This time one week from now I’ll be hundreds of miles from home, sitting by the side of the pool at my parents’ house in Italy. We haven’t left the country since our honeymoon in Bali last year and I’m itching to get out of London, away from my daily commute and into the holiday swing. This year we’re spending the week with both my parents and big brother as an Italian family warm up to my 30th birthday at the end of July. There will be barbecues and sunbathing, amazing food (made by both my Mum and restaurants like this) and plenty of wine enjoyed over meals where we wonder for the umpteenth time if we might prefer a permanent life in the Tuscan hills over London. Continue reading
Sometimes it makes sense to take shortcuts in the kitchen. Life is, as they say, too short and I’m more than happy to buy pre-prepared ingredients like all-butter puff pastry if it means a little more time with my friends and family or freedom to pay attention to the rest of a recipe.
Sometimes it doesn’t. Hummus and pesto are two major bugbears of mine, both such staple ingredients (in certain middle class sections of society anyway), perennially popular yet tasting of little more than the cheap, bland ingredients from which they are made (sunflower oil and cashews instead of olive oil and pine nuts? Yes, Sacla, I’m looking at you). Continue reading
When we were little, one of my brother’s best friends was Canadian.
Coming from another country, there were numerous things about this boy which we found fascinating: his Mum made incredible chocolate chip cookies on a regular basis (I’ve explained before that mine was more of the raisin and apple offering inclination); his family had a BBQ the size of a small car in their back garden (which they’d brave even in winter weather to cook the most incredible slabs of meat on); at nine years old his school had never allowed him to use a knife to eat with (bizarre, but true). Continue reading
You might wonder why I’m posting a recipe for pesto. Pesto is something that appears on menus and food packaging around the world. Over-used and under-appreciated, there’s most likely a sweaty jar of mass produced pesto lurking in most people’s deepest cupboard space (am I right?). As a student it certainly formed an essential part of our storecupboard staple of pasta, pesto and frozen peas (the 3 P’s), possibly washed down with a pint (make that 4 . . . P’s, not pints that is). The ‘middle class ketchup’ phenomenon . . .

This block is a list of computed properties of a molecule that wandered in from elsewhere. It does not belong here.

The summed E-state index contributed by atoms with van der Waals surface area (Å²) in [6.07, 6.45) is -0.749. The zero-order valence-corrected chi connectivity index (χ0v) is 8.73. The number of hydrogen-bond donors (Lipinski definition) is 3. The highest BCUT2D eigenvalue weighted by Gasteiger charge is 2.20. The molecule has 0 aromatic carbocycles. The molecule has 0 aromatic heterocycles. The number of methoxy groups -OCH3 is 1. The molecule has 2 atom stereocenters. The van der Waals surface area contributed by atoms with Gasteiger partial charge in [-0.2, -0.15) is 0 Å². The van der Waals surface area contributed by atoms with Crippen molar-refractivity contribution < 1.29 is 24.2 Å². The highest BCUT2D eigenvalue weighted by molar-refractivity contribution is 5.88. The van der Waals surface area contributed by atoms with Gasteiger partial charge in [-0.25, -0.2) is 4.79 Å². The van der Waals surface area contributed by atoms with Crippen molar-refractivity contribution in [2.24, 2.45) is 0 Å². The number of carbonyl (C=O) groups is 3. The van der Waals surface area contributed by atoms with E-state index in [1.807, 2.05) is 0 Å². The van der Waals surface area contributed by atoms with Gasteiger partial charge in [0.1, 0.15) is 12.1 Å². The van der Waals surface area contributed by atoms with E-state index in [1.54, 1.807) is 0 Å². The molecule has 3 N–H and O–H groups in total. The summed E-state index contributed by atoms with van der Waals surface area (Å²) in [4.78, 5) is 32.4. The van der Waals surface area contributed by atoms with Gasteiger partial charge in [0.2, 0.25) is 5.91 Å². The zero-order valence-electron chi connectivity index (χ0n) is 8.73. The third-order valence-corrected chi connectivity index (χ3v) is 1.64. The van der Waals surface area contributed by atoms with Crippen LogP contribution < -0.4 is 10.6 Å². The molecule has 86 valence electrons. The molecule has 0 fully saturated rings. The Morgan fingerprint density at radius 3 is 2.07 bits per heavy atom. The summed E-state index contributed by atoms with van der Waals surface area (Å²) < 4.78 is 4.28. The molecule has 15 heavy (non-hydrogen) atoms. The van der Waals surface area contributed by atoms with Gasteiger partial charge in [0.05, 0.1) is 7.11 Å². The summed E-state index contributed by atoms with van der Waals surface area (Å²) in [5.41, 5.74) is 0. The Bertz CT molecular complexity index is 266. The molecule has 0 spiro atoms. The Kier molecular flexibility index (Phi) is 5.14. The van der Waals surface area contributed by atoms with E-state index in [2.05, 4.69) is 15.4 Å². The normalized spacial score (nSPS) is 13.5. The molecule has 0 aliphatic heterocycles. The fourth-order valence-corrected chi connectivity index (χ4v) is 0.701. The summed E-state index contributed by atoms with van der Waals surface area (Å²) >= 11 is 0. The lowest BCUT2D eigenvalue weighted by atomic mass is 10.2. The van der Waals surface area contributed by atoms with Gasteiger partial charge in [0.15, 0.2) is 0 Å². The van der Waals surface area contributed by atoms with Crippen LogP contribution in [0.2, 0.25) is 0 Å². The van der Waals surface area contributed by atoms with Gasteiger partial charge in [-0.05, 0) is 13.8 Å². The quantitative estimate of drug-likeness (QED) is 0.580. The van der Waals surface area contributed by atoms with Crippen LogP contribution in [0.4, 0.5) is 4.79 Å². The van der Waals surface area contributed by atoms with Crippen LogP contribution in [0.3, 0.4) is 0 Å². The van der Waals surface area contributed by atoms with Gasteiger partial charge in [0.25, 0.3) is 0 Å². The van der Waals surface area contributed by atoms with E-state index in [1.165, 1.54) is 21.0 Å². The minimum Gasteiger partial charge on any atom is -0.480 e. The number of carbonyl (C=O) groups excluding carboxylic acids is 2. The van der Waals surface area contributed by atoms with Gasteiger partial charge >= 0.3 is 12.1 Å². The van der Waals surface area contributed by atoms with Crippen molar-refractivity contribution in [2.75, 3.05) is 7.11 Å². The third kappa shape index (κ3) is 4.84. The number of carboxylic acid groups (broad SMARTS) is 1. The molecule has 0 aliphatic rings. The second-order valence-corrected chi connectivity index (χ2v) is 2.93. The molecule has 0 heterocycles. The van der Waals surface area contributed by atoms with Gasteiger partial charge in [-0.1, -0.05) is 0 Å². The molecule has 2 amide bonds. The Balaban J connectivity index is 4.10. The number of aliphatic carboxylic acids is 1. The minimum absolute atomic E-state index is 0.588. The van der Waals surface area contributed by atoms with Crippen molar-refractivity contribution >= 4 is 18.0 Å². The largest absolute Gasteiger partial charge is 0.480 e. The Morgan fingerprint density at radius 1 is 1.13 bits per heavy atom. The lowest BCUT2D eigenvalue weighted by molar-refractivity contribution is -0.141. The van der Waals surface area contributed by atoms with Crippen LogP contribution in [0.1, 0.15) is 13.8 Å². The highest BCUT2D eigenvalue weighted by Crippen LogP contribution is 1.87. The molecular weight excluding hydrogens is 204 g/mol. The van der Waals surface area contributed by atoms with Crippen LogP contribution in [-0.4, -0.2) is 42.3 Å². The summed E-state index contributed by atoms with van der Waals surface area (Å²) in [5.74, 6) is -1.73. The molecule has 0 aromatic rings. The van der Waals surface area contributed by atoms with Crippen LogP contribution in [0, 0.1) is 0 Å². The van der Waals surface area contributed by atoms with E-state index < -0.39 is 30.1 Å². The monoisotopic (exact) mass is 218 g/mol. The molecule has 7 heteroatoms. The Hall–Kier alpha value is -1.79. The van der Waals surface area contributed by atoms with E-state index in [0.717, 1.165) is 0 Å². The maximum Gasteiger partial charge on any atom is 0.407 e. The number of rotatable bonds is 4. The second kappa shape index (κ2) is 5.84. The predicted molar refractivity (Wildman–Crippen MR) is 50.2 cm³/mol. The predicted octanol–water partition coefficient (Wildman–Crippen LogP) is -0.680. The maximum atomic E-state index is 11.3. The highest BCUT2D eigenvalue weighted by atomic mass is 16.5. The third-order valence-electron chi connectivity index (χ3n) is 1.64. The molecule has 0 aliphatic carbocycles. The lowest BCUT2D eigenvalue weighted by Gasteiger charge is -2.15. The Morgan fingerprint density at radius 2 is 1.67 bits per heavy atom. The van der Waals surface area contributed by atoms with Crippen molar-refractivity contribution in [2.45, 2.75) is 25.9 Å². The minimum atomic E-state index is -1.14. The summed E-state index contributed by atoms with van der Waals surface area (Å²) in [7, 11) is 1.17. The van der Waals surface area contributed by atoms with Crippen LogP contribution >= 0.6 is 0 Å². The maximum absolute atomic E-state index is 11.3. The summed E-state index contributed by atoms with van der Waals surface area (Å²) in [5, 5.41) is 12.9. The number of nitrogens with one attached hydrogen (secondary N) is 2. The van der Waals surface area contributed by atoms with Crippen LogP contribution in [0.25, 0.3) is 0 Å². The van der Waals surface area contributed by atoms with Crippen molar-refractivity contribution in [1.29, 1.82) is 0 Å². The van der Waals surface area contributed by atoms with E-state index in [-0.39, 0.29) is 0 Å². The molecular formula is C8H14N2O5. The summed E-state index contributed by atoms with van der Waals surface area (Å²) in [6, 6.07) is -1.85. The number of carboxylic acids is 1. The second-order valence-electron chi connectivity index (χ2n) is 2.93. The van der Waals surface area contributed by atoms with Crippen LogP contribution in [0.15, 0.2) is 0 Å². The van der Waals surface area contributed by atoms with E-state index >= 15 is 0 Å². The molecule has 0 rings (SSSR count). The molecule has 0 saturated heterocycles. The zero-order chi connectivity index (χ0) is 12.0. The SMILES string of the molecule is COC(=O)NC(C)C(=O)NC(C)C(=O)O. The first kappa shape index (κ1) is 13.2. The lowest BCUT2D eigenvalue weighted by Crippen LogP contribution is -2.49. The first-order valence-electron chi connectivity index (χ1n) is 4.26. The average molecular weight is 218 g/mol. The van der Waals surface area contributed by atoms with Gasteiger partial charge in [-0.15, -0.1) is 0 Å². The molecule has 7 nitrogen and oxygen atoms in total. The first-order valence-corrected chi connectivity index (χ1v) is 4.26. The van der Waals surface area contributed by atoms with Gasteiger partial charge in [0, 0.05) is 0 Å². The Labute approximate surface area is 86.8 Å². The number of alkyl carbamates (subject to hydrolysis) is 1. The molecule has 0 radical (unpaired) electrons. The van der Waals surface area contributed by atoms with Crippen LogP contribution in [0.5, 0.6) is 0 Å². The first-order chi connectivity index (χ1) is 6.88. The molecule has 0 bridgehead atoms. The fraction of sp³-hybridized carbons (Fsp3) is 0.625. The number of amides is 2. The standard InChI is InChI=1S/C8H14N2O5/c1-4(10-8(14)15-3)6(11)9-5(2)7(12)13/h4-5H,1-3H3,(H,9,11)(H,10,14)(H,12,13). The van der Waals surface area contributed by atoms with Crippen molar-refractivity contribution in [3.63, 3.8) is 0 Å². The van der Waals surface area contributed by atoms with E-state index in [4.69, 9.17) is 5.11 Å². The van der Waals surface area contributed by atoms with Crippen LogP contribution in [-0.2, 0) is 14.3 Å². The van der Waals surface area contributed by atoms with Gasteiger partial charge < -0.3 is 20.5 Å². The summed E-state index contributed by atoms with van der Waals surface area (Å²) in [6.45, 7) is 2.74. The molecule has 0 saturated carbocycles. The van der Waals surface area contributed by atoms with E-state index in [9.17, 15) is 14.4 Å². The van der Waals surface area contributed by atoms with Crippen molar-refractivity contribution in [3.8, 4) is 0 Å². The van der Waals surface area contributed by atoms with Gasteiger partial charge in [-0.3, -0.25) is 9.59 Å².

So why a recipe? Because this much maligned sauce doesn’t deserve these bogus impersonators; mean little jars of processed cashews, sunflower oil, preservatives and stabilisers. Pesto should be eaten fresh. It should sing with the rich green notes of freshly torn basil, toasted nuts and salty cheese. Yes, the ingredients can be expensive, but, as with good quality meat and other little luxuries in life, I’d suggest quality over quantity. Instead of plonking pesto onto every baguette, salad, sandwich and snack in sight, savour it, allowing the flavours to shine through.
This recipe is so simple, it’s hardly a recipe at all. Almost as quick and easy as opening a jar of pesto, but infinitely nicer, once you’ve tried it, I’m pretty positive you won’t look back. My recipe mixes rocket and basil for a really light, fresh flavour, and I’ve included few ingredient variations below for the budget conscious or more adventurous amongst you. If you have any other favourite or interesting pesto recipes, I’d love you to share them below.
Rocket & Basil Pesto (makes 1 jar)
2 tbsp pine nuts
Pinch of salt
1/2 clove garlic, crushed
100g freshly picked basil leaves
50g Parmesan, grated
300ml extra virgin olive oil
Dry fry the pine nuts in pan until lightly toasted and golden. Pound in a pestle and mortar with salt and crushed garlic. Add the rocket and basil leaves, continuing to mash until it becomes a thick green paste (you could do this in a food processor, althoug purists would argue against this, preferring the subtler flavours of the bruised ingredients). Add the grated cheese and most of the olive oil until fully blended, reserving a little oil for the top. Transfer to a jar, cover with remaining oil and keep in the fridge for up to one week.
Serve simply with al dente linguine, Ligurian style with trofie pasta, potatoes and green beans, as I’ve done above with ravioli or spoon over chicken or white fish. Delicious.
Some tasty pesto variations:
Basil & pine nut – the classic
Coriander & cashew – omit the cheese and try a little chilli for more of an Eastern feel
Watercress & walnut – earthy and rich, perfect in winter